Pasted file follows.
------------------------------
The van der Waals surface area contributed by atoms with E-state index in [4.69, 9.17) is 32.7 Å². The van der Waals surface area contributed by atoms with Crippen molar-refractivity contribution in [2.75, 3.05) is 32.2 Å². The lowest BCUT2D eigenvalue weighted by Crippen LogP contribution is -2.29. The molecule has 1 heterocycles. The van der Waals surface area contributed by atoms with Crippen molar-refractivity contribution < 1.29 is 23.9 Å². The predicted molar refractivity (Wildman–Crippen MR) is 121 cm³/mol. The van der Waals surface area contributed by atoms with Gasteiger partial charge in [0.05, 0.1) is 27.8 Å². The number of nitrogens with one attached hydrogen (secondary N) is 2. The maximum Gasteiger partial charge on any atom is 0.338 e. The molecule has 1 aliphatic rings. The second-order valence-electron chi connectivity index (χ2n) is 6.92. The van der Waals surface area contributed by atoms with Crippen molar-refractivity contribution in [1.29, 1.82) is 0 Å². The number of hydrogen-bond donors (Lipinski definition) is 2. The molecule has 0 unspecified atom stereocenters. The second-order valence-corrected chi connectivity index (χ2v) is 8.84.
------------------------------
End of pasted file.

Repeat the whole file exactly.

The van der Waals surface area contributed by atoms with E-state index in [4.69, 9.17) is 32.7 Å². The van der Waals surface area contributed by atoms with Crippen molar-refractivity contribution in [2.75, 3.05) is 32.2 Å². The lowest BCUT2D eigenvalue weighted by Crippen LogP contribution is -2.29. The molecule has 1 heterocycles. The van der Waals surface area contributed by atoms with Crippen molar-refractivity contribution < 1.29 is 23.9 Å². The predicted molar refractivity (Wildman–Crippen MR) is 121 cm³/mol. The van der Waals surface area contributed by atoms with Gasteiger partial charge in [0.05, 0.1) is 27.8 Å². The number of nitrogens with one attached hydrogen (secondary N) is 2. The maximum Gasteiger partial charge on any atom is 0.338 e. The molecule has 1 aliphatic rings. The second-order valence-electron chi connectivity index (χ2n) is 6.92. The van der Waals surface area contributed by atoms with Crippen molar-refractivity contribution in [1.29, 1.82) is 0 Å². The number of hydrogen-bond donors (Lipinski definition) is 2. The molecule has 0 unspecified atom stereocenters. The second-order valence-corrected chi connectivity index (χ2v) is 8.84.